Eventos Académicos, 39 ISCHE. Educación y emancipación

Tamaño de fuente: 
Freedom Takes Many Forms:Sovereignty and Schooling in New York City and San Juan, Puerto Rico, 1948-1975
Lauren Lefty

Última modificación: 2017-07-16


On a fall day in 1970 protests erupted at East Harlem’s Benjamin Franklin High School. In the wake of a longtime principal’s transfer, a coalition of parents elected acting dean Melvin Taylor to assume the vacant position. Yet the New York City Board of Education denied the request on grounds of inadequate qualification. In response, students staged a walkout, 4,400 pupils boycotted classes, and hundreds of parents and activists picketed on the sidewalks of 116th Street, eventually occupying the school building until their demands were met. While the New York Times portrayed the event as a standard case of civil rights inspired community control activism, Richie Peréz of the Young Lords Party put it this way: “The issue at Franklin is not just a matter of a principal. It’s a matter of whether or not we have the right to control our own lives…Seize the schools! Que viva Puerto Rico libre!”

As Peréz’s comments suggest, and the Puerto Rican flags draped from the second-floor windows of the high school symbolized, the contours of New York City school politics were far from purely local. The Young Lords and many other Puerto Ricans, who made up a quarter of the city’s public-school population by the 1960s, placed their daily struggles within a global framework of anti-imperialism, understanding their mainland experiences as integrally entwined with the colonial status of the island. And as with other Cold War battles across the globe, the school became a crucial site in this political standoff, serving as a practical and symbolic arena to negotiate American power.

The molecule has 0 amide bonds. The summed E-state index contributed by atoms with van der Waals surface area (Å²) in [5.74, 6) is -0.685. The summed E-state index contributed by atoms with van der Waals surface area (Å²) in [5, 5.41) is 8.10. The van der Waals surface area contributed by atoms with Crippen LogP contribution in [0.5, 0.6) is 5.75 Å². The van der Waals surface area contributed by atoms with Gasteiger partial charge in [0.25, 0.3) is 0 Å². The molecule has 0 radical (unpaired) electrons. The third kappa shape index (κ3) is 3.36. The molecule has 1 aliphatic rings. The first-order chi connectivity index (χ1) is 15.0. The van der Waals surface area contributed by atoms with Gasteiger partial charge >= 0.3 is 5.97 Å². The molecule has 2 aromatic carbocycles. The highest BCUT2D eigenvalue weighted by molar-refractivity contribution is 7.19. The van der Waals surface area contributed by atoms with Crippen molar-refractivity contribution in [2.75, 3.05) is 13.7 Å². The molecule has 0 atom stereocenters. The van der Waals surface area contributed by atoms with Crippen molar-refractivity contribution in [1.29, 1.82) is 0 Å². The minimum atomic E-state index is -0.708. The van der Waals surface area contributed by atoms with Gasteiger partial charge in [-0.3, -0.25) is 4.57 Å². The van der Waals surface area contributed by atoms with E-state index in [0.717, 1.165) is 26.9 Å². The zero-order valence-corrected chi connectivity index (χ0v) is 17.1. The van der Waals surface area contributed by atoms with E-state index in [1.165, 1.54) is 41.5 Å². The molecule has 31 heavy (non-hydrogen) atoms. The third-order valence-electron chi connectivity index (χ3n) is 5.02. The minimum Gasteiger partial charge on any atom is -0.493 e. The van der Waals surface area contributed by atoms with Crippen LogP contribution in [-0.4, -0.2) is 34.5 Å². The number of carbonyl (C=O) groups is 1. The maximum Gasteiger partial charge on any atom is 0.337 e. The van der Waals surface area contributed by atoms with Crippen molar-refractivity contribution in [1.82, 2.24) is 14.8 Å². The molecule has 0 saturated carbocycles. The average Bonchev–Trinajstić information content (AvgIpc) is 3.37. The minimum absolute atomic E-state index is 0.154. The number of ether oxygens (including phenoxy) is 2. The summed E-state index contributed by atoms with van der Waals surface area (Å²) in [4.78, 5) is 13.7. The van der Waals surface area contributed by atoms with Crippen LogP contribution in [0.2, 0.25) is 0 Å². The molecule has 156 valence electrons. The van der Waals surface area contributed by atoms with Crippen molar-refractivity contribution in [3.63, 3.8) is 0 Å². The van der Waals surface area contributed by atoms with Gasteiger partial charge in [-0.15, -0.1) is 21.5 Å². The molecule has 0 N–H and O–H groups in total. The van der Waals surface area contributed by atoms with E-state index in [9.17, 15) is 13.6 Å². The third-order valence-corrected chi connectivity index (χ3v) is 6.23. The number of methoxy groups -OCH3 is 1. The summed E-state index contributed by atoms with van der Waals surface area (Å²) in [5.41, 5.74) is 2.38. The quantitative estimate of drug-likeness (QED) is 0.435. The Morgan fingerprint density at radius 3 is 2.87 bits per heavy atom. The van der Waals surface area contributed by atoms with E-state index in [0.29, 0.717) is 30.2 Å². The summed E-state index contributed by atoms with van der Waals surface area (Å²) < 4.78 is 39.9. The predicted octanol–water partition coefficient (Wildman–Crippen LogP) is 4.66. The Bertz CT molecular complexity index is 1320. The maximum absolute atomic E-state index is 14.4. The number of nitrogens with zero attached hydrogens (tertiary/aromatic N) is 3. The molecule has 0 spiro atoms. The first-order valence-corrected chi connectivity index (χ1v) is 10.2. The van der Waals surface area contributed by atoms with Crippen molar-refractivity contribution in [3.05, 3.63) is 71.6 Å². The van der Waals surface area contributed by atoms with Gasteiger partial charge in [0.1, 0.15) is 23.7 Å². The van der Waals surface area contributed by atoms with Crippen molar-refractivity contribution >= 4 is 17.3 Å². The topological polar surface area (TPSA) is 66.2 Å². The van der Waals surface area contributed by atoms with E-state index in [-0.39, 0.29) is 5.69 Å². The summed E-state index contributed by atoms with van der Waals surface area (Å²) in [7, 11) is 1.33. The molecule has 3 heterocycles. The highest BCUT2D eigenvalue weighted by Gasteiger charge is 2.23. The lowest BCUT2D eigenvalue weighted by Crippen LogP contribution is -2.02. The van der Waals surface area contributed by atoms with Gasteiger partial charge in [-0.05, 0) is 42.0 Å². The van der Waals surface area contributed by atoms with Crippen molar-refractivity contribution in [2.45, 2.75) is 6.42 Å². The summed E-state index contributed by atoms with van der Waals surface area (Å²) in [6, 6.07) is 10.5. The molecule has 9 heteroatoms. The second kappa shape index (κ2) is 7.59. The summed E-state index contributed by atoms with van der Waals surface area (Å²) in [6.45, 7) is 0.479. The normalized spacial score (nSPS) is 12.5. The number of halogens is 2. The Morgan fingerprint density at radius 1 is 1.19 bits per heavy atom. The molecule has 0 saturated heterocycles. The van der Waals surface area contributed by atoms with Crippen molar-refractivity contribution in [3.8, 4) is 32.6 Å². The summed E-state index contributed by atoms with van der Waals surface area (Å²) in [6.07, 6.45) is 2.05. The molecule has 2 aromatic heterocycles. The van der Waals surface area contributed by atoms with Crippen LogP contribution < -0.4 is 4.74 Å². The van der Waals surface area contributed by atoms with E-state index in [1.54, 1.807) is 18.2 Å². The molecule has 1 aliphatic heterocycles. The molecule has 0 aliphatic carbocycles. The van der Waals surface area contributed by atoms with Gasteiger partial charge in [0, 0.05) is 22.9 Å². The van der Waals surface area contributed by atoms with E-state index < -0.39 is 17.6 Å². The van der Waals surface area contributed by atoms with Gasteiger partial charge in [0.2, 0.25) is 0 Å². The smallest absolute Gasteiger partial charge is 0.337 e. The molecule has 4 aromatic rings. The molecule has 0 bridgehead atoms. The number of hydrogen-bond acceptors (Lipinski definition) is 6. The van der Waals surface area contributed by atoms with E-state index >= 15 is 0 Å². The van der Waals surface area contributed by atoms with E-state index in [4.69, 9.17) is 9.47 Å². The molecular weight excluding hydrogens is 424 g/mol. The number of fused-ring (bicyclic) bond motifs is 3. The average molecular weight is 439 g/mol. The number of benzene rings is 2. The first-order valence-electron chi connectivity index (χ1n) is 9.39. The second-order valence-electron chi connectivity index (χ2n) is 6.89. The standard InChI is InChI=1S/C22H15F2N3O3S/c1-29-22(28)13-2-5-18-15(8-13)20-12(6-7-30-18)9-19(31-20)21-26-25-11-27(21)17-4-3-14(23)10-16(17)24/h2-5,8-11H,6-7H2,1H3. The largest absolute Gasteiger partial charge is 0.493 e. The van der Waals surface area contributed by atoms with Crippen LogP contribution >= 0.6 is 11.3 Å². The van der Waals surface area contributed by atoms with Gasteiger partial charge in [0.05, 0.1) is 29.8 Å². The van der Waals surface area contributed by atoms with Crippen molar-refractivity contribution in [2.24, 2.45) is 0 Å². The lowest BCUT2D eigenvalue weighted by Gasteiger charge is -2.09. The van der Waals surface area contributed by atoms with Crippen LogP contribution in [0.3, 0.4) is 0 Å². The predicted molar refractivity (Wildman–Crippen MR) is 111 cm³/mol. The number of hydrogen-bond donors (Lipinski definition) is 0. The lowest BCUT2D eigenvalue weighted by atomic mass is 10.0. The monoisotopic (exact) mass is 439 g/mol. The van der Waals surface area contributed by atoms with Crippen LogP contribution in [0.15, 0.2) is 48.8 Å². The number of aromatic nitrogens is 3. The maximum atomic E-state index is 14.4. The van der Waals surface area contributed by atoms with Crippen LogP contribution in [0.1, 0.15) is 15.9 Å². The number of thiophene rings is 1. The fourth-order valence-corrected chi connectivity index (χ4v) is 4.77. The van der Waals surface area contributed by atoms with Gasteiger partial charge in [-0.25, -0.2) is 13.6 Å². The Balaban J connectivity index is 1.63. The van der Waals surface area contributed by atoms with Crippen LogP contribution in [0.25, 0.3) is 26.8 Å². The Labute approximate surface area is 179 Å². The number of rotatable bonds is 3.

This paper will explore the way Puerto Ricans in both New York and San Juan debated, defined, and constructed the meaning of sovereignty from the vantage of the schoolhouse in the postwar period. In particular, it will look to the writings and actions of prominent activists such as Antonia Pantoja and Evelina Antonetty, organizations such as the United Bronx Parents and Aspira, politicians such as Luís Muñoz Marín and Joseph Monserrat, and teachers, researchers, and administrators in both cities, considering how struggles for educational justice on the mainland linked to those on the island and a long history of Puerto Rican liberation movements. While some argued that sovereignty of the mind, as reflected in culturally nationalist school curriculum, represented liberation, others called for outright political independence from the U.S. and its institutions of power, while still others found freedom in a middle-way path of compromise.

By dissecting these viewpoints, I seek to consider the various meanings of “freedom” as it exists in the realm of education, and consider the role of schooling in matters of sovereignty and empire. By engaging in multi-sited archival work on the island and mainland, I also seek to bring a transnational, hemispheric perspective to postwar U.S. American educational history, which often places Black and Latino activism within the contours of a nationally-bounded civil rights movement.